Related: Fast Mass Program: The 4 Day Superset Split Workout

Now it's time to move on to the fun stuff. Isolation exercises are perfect for obtaining more volume for smaller muscle groups and creating more metabolic stress and muscle damage. High reps, 10-15 per set, and short rest periods of about a minute are great for this.

Splitting Things Up

Depending on your training split and schedule you may need to train multiple muscle groups in one session. If that’s the case, it's optimal to do all of your primary compound movements first in the session. If you're doing a full body split you may have squats, bench press, and bent over rows all planned for a single training session.

You’ll want to train all of those exercises first before moving on to any secondary work for those muscle groups.

Female M&S Athlete resting in between sets and grabbing new dumbbells

Once you get through whatever compound movements you have planned for the training day you can go on to your secondary exercises and complete all of them for each muscle group you are training before you finally move onto your isolation exercises to finish your workout off.

Below is a sample training plan using the 3-2-1 rest protocol.

Day 1 - Lower Body
Exercise Sets Reps Rest
1. Squat 4 6-8 3 mins
2. Alternating Lunge 3 8-10 2 mins
3. Lying Leg Curl 3 10-12 1 min
4. Seated Calf Raise 3 10-12 1 min
5. Crunches 3 10-12 1 min
Day 2 - Upper Body
Exercise Sets Reps Rest
1. Bench Press 4 6-8 3 mins
2. Barbell Row 4 6-8 3 mins
3. Incine Dumbbell Press 3 8-10 2 mins
4. Lat Pulldown 3 8-10 2 mins
5. Lateral Raise 3 10-12 1 min
6. Barbell Curls 3 10-12 1 min
7. Tricep Pushdown 3 10-12 1 min
Day 3 - Lower Body
Exercise Sets Reps Rest
1. Deadlift 4 6-8 3 mins
2. Leg Press 3 8-10 2 mins
3. Leg Extension 3 10-12 1 min
4. Standing Calf Raise 3 10-12 1 min
5. Reverse Crunch 3 10-12 1 min
Day 4 - Upper Body
Exercise Sets Reps Rest
1. Overhead Press 4 6-8 3 mins
2. Pullup 4 6-8 3 mins
3. Dip 3 8-10 2 mins
4. Seated Row 3 8-10 2 mins
5. Dumbbell Fly 3 10-12 1 min
6. Alternating Dumbbell Curls 3 10-12 1 min
7. Lying Tricep Extension 3 10-12 1 min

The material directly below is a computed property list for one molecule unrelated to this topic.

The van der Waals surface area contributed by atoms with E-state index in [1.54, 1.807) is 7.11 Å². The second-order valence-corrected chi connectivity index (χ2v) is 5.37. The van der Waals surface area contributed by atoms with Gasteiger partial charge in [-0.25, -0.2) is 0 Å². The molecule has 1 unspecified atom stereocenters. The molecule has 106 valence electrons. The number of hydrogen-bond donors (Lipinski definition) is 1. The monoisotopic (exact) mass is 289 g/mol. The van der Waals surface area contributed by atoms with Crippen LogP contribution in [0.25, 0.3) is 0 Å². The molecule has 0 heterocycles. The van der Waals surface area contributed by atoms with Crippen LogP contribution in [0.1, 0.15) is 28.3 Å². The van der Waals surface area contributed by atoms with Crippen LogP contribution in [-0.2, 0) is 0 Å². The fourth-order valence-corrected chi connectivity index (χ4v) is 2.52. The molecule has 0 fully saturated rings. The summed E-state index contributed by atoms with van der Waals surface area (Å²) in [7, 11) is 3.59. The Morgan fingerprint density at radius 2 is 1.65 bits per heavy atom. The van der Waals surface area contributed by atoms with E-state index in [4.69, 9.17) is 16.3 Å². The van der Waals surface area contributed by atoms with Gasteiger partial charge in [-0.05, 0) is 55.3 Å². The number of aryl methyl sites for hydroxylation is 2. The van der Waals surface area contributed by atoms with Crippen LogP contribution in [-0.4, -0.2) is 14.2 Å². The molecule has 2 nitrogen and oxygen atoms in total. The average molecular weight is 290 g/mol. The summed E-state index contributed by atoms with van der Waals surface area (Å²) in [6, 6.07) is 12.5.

Smarter Than Your Average Bro

If you want to seriously get stronger and build more muscle you need to start tracking and taking control of your rest periods.

Make sure you're resting an optimal amount of time between sets to achieve the goals you want to achieve.

Doing so is as easy as 3-2-1.

  1. Kraemer, WILLIAM J., and Nicholas A. Ratamess. "Fundamentals of resistance training: progression and exercise prescription." Medicine and science in sports and exercise 36.4 (2004): 674-688.
  2. Ahtiainen, Juha P., et al. "Short vs. long rest period between the sets in hypertrophic resistance training: influence on muscle strength, size, and hormonal adaptations in trained men." The Journal of Strength & Conditioning Research 19.3 (2005): 572-582.
Posted on: Tue, 12/31/2019 - 04:42

The article (based on the references) is based on assumptions. You are referencing to a study conducted by Ahtianien et al.; however, the study itself actually concludes the following:

"The present study indicated that, within typical hypertrophic strength-training protocols used in the present study, the length of the recovery times between the sets (2 vs. 5 minutes) did not have an influence on the magnitude of acute hormonal and neuromuscular responses or long-term training adaptations in muscle strength and mass in previously strength-trained men."

One should read the studies before using them as reference to something they state. Did you?

Posted on: Sun, 03/05/2017 - 13:21

Great article and good workout split. That would work well for Mon-Upper Body, Tues-Lower Body, Wed-Rest, Thurs-Upper Body, Fri- Lower Body, Sat-Sun Active Rest / Cardio.

Dylan Willett
Posted on: Mon, 03/06/2017 - 17:36

That would be a great split Chris and would allow for great frequency and recovery!

Amit Sethi
Posted on: Sun, 03/05/2017 - 12:37

Thanks for workout plan. Just to make sure i understood clearly:- exercise where you have suggested 4 reps and 3 mins of break. You want us to lift heavy and gradually reduce the weight as indicated rest time is also reducing.

Dylan Willett
Posted on: Mon, 03/06/2017 - 17:35

Amit, you should lift as heavy as you can for each exercise while staying in the desired rep range. So for the exercises suggesting 4 sets and 3 minutes rest between sets you want to use a weight that allows you to get at least 6 reps but no more than. When you can perform 8 reps on all sets, you would want to increase the weight the next time you perform that exercise.

Ed Kennedy
Posted on: Tue, 02/28/2017 - 21:17

Great article! I would only add that you should also listen to what your body is telling you.